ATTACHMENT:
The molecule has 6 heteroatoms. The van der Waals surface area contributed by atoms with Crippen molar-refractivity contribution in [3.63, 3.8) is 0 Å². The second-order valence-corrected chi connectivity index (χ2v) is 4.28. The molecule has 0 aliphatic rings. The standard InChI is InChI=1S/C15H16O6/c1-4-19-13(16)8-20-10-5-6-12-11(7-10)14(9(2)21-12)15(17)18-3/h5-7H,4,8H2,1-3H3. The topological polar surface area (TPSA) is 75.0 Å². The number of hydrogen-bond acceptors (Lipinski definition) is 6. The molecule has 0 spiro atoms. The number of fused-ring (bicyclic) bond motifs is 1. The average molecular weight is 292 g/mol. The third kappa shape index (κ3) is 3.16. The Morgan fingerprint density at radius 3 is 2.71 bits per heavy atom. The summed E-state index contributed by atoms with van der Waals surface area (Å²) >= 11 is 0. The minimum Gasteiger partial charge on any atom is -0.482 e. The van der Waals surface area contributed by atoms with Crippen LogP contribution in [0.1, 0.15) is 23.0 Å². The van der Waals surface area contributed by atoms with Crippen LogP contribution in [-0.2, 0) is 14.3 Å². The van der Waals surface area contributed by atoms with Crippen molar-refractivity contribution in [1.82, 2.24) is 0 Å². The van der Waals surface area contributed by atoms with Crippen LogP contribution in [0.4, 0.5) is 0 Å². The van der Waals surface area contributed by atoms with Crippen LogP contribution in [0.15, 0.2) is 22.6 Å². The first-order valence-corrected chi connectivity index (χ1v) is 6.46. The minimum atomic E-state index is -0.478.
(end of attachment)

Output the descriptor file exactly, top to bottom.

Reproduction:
The molecule has 6 heteroatoms. The van der Waals surface area contributed by atoms with Crippen molar-refractivity contribution in [3.63, 3.8) is 0 Å². The second-order valence-corrected chi connectivity index (χ2v) is 4.28. The molecule has 0 aliphatic rings. The standard InChI is InChI=1S/C15H16O6/c1-4-19-13(16)8-20-10-5-6-12-11(7-10)14(9(2)21-12)15(17)18-3/h5-7H,4,8H2,1-3H3. The topological polar surface area (TPSA) is 75.0 Å². The number of hydrogen-bond acceptors (Lipinski definition) is 6. The molecule has 0 spiro atoms. The number of fused-ring (bicyclic) bond motifs is 1. The average molecular weight is 292 g/mol. The third kappa shape index (κ3) is 3.16. The Morgan fingerprint density at radius 3 is 2.71 bits per heavy atom. The summed E-state index contributed by atoms with van der Waals surface area (Å²) >= 11 is 0. The minimum Gasteiger partial charge on any atom is -0.482 e. The van der Waals surface area contributed by atoms with Crippen LogP contribution in [0.1, 0.15) is 23.0 Å². The van der Waals surface area contributed by atoms with Crippen LogP contribution in [-0.2, 0) is 14.3 Å². The van der Waals surface area contributed by atoms with Crippen molar-refractivity contribution in [1.82, 2.24) is 0 Å². The van der Waals surface area contributed by atoms with Crippen LogP contribution in [0.4, 0.5) is 0 Å². The van der Waals surface area contributed by atoms with Crippen LogP contribution in [0.15, 0.2) is 22.6 Å². The first-order valence-corrected chi connectivity index (χ1v) is 6.46. The minimum atomic E-state index is -0.478.